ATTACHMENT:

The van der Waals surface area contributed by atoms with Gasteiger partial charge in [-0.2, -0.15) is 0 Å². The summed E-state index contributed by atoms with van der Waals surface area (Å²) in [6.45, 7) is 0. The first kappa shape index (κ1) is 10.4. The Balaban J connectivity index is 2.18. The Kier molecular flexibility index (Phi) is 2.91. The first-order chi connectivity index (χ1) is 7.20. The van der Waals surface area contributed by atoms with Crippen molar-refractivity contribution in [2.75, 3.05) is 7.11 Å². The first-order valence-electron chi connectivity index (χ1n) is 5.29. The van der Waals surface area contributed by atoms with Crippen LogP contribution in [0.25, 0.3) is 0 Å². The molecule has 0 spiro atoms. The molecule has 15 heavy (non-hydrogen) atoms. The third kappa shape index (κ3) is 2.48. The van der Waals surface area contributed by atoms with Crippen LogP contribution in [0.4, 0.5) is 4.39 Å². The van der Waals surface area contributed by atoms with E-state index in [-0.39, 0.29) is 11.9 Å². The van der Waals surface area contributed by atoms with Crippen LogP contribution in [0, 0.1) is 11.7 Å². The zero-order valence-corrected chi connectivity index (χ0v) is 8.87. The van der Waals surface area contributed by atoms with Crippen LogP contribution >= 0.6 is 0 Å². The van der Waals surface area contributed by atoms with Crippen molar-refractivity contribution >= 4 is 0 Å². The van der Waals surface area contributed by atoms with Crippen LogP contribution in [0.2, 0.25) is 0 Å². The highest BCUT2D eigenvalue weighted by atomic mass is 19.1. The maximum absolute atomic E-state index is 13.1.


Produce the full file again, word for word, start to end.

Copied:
The van der Waals surface area contributed by atoms with Gasteiger partial charge in [-0.2, -0.15) is 0 Å². The summed E-state index contributed by atoms with van der Waals surface area (Å²) in [6.45, 7) is 0. The first kappa shape index (κ1) is 10.4. The Balaban J connectivity index is 2.18. The Kier molecular flexibility index (Phi) is 2.91. The first-order chi connectivity index (χ1) is 7.20. The van der Waals surface area contributed by atoms with Crippen molar-refractivity contribution in [2.75, 3.05) is 7.11 Å². The first-order valence-electron chi connectivity index (χ1n) is 5.29. The van der Waals surface area contributed by atoms with Crippen LogP contribution in [0.25, 0.3) is 0 Å². The molecule has 0 spiro atoms. The molecule has 15 heavy (non-hydrogen) atoms. The third kappa shape index (κ3) is 2.48. The van der Waals surface area contributed by atoms with Crippen LogP contribution in [0.4, 0.5) is 4.39 Å². The van der Waals surface area contributed by atoms with E-state index in [-0.39, 0.29) is 11.9 Å². The van der Waals surface area contributed by atoms with Crippen LogP contribution in [0, 0.1) is 11.7 Å². The zero-order valence-corrected chi connectivity index (χ0v) is 8.87. The van der Waals surface area contributed by atoms with Crippen LogP contribution >= 0.6 is 0 Å². The van der Waals surface area contributed by atoms with Crippen molar-refractivity contribution >= 4 is 0 Å². The van der Waals surface area contributed by atoms with Crippen LogP contribution in [0.2, 0.25) is 0 Å². The highest BCUT2D eigenvalue weighted by atomic mass is 19.1. The maximum absolute atomic E-state index is 13.1.